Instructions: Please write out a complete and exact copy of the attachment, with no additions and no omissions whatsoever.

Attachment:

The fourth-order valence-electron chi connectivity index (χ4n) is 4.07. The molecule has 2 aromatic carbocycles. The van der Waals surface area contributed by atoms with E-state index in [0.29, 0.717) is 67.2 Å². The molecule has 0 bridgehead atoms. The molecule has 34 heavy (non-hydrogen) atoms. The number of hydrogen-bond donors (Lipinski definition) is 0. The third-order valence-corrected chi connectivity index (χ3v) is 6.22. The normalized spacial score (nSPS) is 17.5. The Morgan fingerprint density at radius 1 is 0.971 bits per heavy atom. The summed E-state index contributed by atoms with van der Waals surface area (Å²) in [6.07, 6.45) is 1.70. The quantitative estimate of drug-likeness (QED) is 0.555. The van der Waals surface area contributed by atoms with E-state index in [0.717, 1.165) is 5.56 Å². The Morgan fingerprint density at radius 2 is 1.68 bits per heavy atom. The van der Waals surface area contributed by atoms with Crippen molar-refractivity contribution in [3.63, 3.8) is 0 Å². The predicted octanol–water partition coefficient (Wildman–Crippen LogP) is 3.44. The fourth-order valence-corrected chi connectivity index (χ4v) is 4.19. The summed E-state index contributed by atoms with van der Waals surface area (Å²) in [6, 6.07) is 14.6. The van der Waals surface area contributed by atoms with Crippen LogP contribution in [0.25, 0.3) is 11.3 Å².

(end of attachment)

The fourth-order valence-electron chi connectivity index (χ4n) is 4.07. The molecule has 2 aromatic carbocycles. The van der Waals surface area contributed by atoms with E-state index in [0.29, 0.717) is 67.2 Å². The molecule has 0 bridgehead atoms. The molecule has 34 heavy (non-hydrogen) atoms. The number of hydrogen-bond donors (Lipinski definition) is 0. The third-order valence-corrected chi connectivity index (χ3v) is 6.22. The normalized spacial score (nSPS) is 17.5. The Morgan fingerprint density at radius 1 is 0.971 bits per heavy atom. The summed E-state index contributed by atoms with van der Waals surface area (Å²) in [6.07, 6.45) is 1.70. The quantitative estimate of drug-likeness (QED) is 0.555. The van der Waals surface area contributed by atoms with E-state index in [0.717, 1.165) is 5.56 Å². The Morgan fingerprint density at radius 2 is 1.68 bits per heavy atom. The van der Waals surface area contributed by atoms with Crippen molar-refractivity contribution in [3.63, 3.8) is 0 Å². The predicted octanol–water partition coefficient (Wildman–Crippen LogP) is 3.44. The fourth-order valence-corrected chi connectivity index (χ4v) is 4.19. The summed E-state index contributed by atoms with van der Waals surface area (Å²) in [6, 6.07) is 14.6. The van der Waals surface area contributed by atoms with Crippen LogP contribution in [0.25, 0.3) is 11.3 Å².